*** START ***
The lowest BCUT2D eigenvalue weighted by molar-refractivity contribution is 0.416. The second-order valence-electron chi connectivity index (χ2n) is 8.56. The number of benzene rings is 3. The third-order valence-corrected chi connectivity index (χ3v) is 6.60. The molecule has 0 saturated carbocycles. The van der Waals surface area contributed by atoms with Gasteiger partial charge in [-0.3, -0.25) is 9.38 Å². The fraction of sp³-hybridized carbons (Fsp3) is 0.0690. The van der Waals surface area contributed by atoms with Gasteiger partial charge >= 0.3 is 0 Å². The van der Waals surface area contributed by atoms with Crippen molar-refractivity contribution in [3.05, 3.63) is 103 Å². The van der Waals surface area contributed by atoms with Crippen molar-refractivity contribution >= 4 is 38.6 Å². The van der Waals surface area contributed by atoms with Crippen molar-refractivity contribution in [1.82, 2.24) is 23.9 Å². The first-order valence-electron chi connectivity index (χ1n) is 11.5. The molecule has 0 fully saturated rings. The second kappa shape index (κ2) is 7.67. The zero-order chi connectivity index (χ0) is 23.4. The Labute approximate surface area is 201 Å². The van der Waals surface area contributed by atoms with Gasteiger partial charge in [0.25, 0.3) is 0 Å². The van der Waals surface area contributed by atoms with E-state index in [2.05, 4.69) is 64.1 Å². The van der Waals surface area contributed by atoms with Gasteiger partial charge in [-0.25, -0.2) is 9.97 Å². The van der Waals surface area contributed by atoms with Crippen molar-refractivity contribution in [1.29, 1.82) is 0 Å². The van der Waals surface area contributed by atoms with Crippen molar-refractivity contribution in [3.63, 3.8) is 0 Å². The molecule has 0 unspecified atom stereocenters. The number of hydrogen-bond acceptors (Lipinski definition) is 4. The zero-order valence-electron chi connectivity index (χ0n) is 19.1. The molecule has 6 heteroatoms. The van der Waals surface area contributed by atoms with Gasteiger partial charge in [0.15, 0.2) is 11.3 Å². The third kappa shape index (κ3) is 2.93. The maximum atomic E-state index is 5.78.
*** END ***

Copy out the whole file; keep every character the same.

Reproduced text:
The lowest BCUT2D eigenvalue weighted by molar-refractivity contribution is 0.416. The second-order valence-electron chi connectivity index (χ2n) is 8.56. The number of benzene rings is 3. The third-order valence-corrected chi connectivity index (χ3v) is 6.60. The molecule has 0 saturated carbocycles. The van der Waals surface area contributed by atoms with Gasteiger partial charge in [-0.3, -0.25) is 9.38 Å². The fraction of sp³-hybridized carbons (Fsp3) is 0.0690. The van der Waals surface area contributed by atoms with Gasteiger partial charge >= 0.3 is 0 Å². The van der Waals surface area contributed by atoms with Crippen molar-refractivity contribution in [3.05, 3.63) is 103 Å². The van der Waals surface area contributed by atoms with Crippen molar-refractivity contribution >= 4 is 38.6 Å². The van der Waals surface area contributed by atoms with Crippen molar-refractivity contribution in [1.82, 2.24) is 23.9 Å². The first-order valence-electron chi connectivity index (χ1n) is 11.5. The molecule has 0 fully saturated rings. The second kappa shape index (κ2) is 7.67. The zero-order chi connectivity index (χ0) is 23.4. The Labute approximate surface area is 201 Å². The van der Waals surface area contributed by atoms with Gasteiger partial charge in [0.25, 0.3) is 0 Å². The van der Waals surface area contributed by atoms with E-state index in [2.05, 4.69) is 64.1 Å². The van der Waals surface area contributed by atoms with Gasteiger partial charge in [-0.25, -0.2) is 9.97 Å². The van der Waals surface area contributed by atoms with Crippen molar-refractivity contribution in [1.29, 1.82) is 0 Å². The van der Waals surface area contributed by atoms with Crippen molar-refractivity contribution in [3.63, 3.8) is 0 Å². The molecule has 0 unspecified atom stereocenters. The number of hydrogen-bond acceptors (Lipinski definition) is 4. The zero-order valence-electron chi connectivity index (χ0n) is 19.1. The molecule has 6 heteroatoms. The van der Waals surface area contributed by atoms with Gasteiger partial charge in [0.15, 0.2) is 11.3 Å². The third kappa shape index (κ3) is 2.93. The maximum atomic E-state index is 5.78.